Wednesday, December 03, 2014

Douglas Hofstadter. I Am a Strange Loop (2007)

    Douglas Hofstadter. I Am a Strange Loop (2007) I’m a fan of Doug Hofstadter. I like his ability to make the most abstract and mind-bending propositions, and then bring them into one’s understanding by using a metaphor or every-day detail or experience. He loves puns, and repeatedly uses the insight-generating power of accidental similarities and equivalences. He knows that we all makes sense of the world differently because we have had different lives, so the more points of entry, the more points of view, the more points of the argument, the more likely it is that the reader will be able to share his thinking.
    Here, Hofstadter returns to the puzzle that has focussed his life: What is consciousness? He now asks it as, What is a person? Here’s how I interpret his exploration of this puzzle.
    The title supplies the short answer: A person is a strange loop. To explain that concept, he starts with feedback, first as an unwanted side effect of outputs looping back as inputs, as when a microphone screeches in the middle of the gym. He escalates that to the feedback loop we experience in a hall of mirrors, or when a video camera videos its own output on a screen. More complex is the feedback loop we use when we control home heating with a thermostat.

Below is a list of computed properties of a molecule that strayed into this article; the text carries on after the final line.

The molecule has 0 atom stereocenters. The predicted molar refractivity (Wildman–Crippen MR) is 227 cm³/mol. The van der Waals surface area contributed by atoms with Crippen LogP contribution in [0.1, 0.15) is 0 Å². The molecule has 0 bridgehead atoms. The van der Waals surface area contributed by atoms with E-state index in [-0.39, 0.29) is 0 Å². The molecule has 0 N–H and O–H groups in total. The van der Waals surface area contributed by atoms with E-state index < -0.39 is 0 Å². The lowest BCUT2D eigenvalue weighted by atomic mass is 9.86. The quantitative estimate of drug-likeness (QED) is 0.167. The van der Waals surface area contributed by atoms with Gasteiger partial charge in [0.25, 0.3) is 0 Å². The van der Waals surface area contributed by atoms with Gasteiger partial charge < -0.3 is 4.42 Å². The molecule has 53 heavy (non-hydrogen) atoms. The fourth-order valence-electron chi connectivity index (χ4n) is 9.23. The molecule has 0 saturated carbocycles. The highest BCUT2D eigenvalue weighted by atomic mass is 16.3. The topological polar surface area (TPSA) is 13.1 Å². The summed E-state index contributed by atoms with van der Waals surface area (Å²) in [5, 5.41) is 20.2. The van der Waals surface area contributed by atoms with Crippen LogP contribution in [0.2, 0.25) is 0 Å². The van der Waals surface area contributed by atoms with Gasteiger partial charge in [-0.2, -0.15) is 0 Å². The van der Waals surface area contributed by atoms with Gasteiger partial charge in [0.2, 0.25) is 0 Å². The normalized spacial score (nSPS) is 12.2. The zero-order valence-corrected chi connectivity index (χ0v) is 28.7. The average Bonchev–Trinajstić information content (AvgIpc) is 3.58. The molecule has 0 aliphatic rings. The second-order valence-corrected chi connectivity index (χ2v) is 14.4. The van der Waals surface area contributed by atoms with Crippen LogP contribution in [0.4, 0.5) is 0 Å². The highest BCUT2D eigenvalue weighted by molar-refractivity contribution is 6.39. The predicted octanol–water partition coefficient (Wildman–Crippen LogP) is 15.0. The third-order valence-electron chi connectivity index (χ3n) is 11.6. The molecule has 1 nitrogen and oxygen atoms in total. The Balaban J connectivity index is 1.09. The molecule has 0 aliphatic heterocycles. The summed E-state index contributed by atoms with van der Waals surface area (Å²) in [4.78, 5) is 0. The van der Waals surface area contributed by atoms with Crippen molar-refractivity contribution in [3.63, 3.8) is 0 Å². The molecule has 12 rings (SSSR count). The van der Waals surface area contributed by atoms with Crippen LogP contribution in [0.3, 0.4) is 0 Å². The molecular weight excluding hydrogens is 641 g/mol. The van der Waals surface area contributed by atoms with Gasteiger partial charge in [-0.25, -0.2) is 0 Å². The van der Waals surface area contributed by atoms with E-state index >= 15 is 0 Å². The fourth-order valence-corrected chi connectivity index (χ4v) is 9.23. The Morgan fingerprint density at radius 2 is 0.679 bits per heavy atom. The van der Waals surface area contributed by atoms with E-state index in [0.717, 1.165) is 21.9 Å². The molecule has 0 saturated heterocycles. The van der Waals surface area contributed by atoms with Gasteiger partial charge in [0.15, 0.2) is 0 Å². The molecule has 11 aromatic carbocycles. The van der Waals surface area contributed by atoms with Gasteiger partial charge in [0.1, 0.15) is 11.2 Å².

More complex still are the biological feedback loops that maintain bodily function. These loops intersect in many ways; they form a feedback web. To describe life is to describe feedback loops and webs.
    But there’s more: animal life includes feedback loops within the nervous system. We focus on something we see because we want more data. The visual centre has sent its outputs to other parts of the brain which in turn send their outputs to still other parts, and one of those parts triggers the “turn your head and look more closely” action.
In short, we are perception machines. All living things perceive their environment in the sense that they respond to those features of it that their sensors monitor. That environment includes their own internal states. These are the feedback loops that enable living things to maintain their life processes over time.
    Humans, and many other animals, not only perceive their environment, they perceive themselves. That is, they are aware of their bodies in space, and that perception becomes part of the feedback web that results in actions. Some animals perceive at another level: they perceive themselves. They know that they are not the chair that they are sitting on, nor the human who is sitting on the chair. But this self-awareness is limited: a cat does not know that what it sees in the mirror is itself, not another cat.